2018 To Walk the Earth in Safety: Croatia
|DOS NADR - CWD||850||2,040||0||38,728|
Dollars in thousands
Croatia was left with extensive landmine and UXO contamination from the Yugoslav Wars, which occurred between 1992 and 1995. Croatia is still affected by these legacy mines and UXO, but despite this it maintains a robust commercial demining sector that has many Croatian companies competing for demining tasks, both in Croatia and the rest of Europe. The Croatian government funds more than 90 percent of demining tasks performed on its territory, and the country also has a research and development sector for demining-related technologies. Croatia maintains a sizeable stockpile of conventional arms and munitions inherited from the Yugoslav national military that exceeds national defense requirements. Much of this materiel is beyond its shelf life and is in need of destruction or demilitarization.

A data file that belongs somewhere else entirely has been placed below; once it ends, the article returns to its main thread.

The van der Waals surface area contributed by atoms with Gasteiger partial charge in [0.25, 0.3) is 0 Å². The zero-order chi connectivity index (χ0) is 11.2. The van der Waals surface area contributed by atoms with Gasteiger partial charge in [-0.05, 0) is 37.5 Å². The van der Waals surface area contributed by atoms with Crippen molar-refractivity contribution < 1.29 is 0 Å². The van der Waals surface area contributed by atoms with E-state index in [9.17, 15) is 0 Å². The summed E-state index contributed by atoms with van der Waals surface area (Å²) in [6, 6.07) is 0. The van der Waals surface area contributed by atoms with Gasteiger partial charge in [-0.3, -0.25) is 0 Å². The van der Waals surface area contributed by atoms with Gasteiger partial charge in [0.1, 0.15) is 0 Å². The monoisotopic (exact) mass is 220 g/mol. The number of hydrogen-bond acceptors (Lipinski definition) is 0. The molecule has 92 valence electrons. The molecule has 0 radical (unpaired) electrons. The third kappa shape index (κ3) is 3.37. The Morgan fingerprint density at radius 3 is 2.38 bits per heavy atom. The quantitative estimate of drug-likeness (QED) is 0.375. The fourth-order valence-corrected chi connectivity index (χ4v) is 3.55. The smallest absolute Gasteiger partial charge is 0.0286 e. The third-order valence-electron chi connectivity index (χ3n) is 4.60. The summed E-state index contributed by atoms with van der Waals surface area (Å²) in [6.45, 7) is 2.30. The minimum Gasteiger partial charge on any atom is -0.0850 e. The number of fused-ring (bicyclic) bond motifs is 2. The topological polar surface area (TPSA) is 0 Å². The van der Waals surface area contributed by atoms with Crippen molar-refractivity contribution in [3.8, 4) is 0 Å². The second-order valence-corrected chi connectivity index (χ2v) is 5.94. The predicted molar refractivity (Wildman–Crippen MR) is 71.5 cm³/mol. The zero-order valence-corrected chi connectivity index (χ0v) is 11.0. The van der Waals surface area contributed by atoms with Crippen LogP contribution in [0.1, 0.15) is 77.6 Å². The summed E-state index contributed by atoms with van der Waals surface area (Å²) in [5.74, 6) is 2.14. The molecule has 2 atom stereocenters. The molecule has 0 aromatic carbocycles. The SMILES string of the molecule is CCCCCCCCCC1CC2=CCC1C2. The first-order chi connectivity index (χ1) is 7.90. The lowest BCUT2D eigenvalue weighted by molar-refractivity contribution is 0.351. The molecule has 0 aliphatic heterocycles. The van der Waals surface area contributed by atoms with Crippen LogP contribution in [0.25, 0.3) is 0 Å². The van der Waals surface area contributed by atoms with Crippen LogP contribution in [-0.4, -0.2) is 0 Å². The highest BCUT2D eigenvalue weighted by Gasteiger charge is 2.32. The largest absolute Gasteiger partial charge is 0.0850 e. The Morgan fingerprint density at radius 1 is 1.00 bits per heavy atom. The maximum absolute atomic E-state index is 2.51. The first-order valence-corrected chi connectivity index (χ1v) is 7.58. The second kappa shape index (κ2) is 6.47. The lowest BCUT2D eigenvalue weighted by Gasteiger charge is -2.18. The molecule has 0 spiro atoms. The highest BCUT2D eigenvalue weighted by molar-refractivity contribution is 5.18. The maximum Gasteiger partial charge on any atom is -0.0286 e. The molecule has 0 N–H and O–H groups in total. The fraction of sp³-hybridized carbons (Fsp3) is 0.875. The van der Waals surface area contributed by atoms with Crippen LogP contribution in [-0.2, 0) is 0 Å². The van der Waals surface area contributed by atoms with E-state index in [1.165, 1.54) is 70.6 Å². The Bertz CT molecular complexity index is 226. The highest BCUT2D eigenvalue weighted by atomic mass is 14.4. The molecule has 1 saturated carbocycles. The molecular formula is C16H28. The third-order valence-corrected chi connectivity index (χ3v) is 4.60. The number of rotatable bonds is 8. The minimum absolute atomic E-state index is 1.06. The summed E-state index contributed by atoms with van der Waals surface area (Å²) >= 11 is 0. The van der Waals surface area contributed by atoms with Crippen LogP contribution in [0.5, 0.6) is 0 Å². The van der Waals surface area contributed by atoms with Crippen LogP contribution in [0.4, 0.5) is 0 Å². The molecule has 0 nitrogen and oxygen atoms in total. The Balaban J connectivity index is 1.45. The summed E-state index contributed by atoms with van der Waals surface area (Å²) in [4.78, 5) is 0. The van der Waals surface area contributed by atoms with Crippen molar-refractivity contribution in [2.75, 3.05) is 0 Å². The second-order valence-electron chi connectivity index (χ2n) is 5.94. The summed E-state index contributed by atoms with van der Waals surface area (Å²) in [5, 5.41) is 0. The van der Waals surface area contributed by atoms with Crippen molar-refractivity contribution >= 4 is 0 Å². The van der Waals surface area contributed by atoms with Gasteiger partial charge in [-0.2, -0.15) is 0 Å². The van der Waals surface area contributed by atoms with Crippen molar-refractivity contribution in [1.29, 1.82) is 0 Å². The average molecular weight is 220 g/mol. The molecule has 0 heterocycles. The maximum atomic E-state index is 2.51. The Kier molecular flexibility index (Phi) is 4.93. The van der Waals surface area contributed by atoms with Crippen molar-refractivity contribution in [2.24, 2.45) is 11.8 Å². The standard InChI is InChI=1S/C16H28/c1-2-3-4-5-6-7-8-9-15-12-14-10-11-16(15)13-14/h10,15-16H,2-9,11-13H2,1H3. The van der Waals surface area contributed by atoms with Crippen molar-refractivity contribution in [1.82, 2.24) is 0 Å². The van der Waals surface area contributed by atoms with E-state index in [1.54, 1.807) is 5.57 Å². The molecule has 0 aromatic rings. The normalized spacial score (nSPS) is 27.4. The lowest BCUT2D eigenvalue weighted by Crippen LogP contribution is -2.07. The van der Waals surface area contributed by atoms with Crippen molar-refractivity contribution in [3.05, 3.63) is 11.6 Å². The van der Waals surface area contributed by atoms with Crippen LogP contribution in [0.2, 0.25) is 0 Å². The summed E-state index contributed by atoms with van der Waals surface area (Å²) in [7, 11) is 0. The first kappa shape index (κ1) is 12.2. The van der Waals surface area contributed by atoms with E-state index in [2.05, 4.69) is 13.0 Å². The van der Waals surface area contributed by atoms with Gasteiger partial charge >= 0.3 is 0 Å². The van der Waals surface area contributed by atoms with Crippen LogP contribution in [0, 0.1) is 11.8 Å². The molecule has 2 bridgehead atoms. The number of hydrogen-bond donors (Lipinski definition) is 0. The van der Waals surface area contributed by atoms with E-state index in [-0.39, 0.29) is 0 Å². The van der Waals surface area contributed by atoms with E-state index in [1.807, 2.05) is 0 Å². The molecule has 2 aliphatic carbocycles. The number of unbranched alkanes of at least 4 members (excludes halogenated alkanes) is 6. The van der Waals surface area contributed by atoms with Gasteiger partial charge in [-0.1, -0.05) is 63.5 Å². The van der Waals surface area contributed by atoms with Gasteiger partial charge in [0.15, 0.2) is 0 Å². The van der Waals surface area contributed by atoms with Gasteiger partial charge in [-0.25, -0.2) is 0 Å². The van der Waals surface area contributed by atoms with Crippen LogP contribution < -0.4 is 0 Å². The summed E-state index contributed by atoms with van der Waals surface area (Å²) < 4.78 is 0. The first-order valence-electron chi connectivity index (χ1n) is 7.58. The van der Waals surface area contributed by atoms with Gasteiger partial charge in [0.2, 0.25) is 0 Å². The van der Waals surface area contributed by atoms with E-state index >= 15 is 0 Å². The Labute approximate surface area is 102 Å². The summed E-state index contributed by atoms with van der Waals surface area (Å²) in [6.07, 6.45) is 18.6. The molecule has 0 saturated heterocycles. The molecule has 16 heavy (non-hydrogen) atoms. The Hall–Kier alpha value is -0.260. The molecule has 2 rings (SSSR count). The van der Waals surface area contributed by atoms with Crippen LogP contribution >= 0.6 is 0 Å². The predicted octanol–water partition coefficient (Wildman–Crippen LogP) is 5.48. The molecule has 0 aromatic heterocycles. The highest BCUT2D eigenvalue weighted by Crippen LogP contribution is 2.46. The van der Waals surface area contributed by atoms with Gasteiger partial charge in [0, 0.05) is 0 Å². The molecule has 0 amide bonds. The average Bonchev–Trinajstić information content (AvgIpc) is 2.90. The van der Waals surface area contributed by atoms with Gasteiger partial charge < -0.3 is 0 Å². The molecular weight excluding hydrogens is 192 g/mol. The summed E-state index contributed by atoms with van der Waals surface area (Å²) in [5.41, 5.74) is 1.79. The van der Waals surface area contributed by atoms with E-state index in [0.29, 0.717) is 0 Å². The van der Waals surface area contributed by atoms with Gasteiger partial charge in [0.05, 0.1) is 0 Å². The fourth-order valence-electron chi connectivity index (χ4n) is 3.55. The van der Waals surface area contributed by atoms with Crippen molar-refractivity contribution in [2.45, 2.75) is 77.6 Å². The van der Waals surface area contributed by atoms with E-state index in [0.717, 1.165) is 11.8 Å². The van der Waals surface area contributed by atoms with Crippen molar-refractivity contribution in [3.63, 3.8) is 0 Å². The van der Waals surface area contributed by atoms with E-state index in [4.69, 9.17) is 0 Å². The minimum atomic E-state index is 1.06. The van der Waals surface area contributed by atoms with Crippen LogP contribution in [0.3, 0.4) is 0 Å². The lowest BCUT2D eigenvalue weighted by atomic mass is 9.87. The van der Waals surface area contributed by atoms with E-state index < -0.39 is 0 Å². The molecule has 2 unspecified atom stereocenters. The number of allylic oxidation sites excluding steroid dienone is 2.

From 1999 to 2017, the United States provided more than $39.4 million for CWD in Croatia.
In 2017, the Department of State supported the following implementing partner (with FY15 and FY16 funds):
- ITF worked closely with the Ministry of Defense to demilitarize or destroy over 523 metric tons of excess or aging munitions stockpiles and released 39,800 square meters (9.8 acres) of land in Zadar County and 16,450 square meters (four acres) in Moslava County.
- ITF also collaborated with the Ministry of Interior during the planning phase to upgrade the munitions storage facility near ?akovo, and with the Ministry of Defense to upgrade its munitions storage facility near Doljani.
With funding from the Department of Defense, USEUCOM and Naval Forces Europe completed site visits and an EOD Level I train-the-trainer event.